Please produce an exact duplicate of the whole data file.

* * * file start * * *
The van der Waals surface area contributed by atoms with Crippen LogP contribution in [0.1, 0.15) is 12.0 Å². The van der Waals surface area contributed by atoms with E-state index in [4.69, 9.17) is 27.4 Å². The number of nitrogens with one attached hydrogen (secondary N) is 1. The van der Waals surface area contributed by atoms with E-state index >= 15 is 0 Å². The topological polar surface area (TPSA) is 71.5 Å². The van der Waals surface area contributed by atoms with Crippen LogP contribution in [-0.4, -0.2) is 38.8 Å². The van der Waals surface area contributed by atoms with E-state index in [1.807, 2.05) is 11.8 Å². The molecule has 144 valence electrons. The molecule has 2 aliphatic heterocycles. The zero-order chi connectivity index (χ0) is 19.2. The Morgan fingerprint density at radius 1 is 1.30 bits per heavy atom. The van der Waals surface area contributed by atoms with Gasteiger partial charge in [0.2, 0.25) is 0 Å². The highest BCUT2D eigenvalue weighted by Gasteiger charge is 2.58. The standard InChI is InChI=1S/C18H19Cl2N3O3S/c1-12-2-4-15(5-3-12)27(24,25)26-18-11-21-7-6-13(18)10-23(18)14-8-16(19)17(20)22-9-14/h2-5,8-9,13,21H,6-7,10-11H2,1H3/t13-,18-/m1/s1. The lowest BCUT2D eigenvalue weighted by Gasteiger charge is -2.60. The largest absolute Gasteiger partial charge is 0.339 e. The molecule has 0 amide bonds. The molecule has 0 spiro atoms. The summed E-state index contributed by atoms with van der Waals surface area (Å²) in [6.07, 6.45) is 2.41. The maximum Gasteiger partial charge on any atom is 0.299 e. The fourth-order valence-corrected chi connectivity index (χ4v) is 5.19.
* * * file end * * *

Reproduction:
The van der Waals surface area contributed by atoms with Crippen LogP contribution in [0.1, 0.15) is 12.0 Å². The van der Waals surface area contributed by atoms with E-state index in [4.69, 9.17) is 27.4 Å². The number of nitrogens with one attached hydrogen (secondary N) is 1. The van der Waals surface area contributed by atoms with E-state index >= 15 is 0 Å². The topological polar surface area (TPSA) is 71.5 Å². The van der Waals surface area contributed by atoms with Crippen LogP contribution in [-0.4, -0.2) is 38.8 Å². The van der Waals surface area contributed by atoms with E-state index in [1.807, 2.05) is 11.8 Å². The molecule has 144 valence electrons. The molecule has 2 aliphatic heterocycles. The zero-order chi connectivity index (χ0) is 19.2. The Morgan fingerprint density at radius 1 is 1.30 bits per heavy atom. The van der Waals surface area contributed by atoms with Gasteiger partial charge in [0.2, 0.25) is 0 Å². The highest BCUT2D eigenvalue weighted by Gasteiger charge is 2.58. The standard InChI is InChI=1S/C18H19Cl2N3O3S/c1-12-2-4-15(5-3-12)27(24,25)26-18-11-21-7-6-13(18)10-23(18)14-8-16(19)17(20)22-9-14/h2-5,8-9,13,21H,6-7,10-11H2,1H3/t13-,18-/m1/s1. The lowest BCUT2D eigenvalue weighted by Gasteiger charge is -2.60. The largest absolute Gasteiger partial charge is 0.339 e. The molecule has 0 amide bonds. The molecule has 0 spiro atoms. The summed E-state index contributed by atoms with van der Waals surface area (Å²) in [6.07, 6.45) is 2.41. The maximum Gasteiger partial charge on any atom is 0.299 e. The fourth-order valence-corrected chi connectivity index (χ4v) is 5.19.